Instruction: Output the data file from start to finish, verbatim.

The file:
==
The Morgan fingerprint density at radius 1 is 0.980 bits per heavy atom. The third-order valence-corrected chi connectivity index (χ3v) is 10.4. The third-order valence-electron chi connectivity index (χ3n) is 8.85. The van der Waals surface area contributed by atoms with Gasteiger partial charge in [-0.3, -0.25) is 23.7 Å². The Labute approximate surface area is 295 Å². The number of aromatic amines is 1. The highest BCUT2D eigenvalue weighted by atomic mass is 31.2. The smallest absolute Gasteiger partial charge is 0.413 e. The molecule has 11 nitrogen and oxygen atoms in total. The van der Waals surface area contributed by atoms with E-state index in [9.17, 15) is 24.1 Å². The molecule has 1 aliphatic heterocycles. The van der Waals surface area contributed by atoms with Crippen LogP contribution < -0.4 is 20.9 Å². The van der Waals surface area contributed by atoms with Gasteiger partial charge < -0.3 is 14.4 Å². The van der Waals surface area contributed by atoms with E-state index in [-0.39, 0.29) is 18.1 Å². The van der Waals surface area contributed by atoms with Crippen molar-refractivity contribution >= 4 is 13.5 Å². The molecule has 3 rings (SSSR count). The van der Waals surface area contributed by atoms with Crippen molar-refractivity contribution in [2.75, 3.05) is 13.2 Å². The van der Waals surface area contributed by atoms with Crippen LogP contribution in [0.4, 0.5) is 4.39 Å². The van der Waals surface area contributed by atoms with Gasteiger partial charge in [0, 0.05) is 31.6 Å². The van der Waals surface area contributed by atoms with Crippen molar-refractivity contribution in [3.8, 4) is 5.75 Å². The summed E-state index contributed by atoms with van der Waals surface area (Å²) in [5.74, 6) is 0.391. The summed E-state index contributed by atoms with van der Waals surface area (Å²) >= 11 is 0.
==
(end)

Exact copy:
The Morgan fingerprint density at radius 1 is 0.980 bits per heavy atom. The third-order valence-corrected chi connectivity index (χ3v) is 10.4. The third-order valence-electron chi connectivity index (χ3n) is 8.85. The van der Waals surface area contributed by atoms with Gasteiger partial charge in [-0.3, -0.25) is 23.7 Å². The Labute approximate surface area is 295 Å². The number of aromatic amines is 1. The highest BCUT2D eigenvalue weighted by atomic mass is 31.2. The smallest absolute Gasteiger partial charge is 0.413 e. The molecule has 11 nitrogen and oxygen atoms in total. The van der Waals surface area contributed by atoms with E-state index in [9.17, 15) is 24.1 Å². The molecule has 1 aliphatic heterocycles. The van der Waals surface area contributed by atoms with Crippen LogP contribution < -0.4 is 20.9 Å². The van der Waals surface area contributed by atoms with Gasteiger partial charge < -0.3 is 14.4 Å². The van der Waals surface area contributed by atoms with E-state index in [-0.39, 0.29) is 18.1 Å². The van der Waals surface area contributed by atoms with Crippen molar-refractivity contribution >= 4 is 13.5 Å². The molecule has 3 rings (SSSR count). The van der Waals surface area contributed by atoms with Crippen molar-refractivity contribution in [2.75, 3.05) is 13.2 Å². The van der Waals surface area contributed by atoms with Crippen LogP contribution in [0.4, 0.5) is 4.39 Å². The van der Waals surface area contributed by atoms with Gasteiger partial charge in [0, 0.05) is 31.6 Å². The van der Waals surface area contributed by atoms with Crippen molar-refractivity contribution in [3.8, 4) is 5.75 Å². The summed E-state index contributed by atoms with van der Waals surface area (Å²) in [5.74, 6) is 0.391. The summed E-state index contributed by atoms with van der Waals surface area (Å²) >= 11 is 0.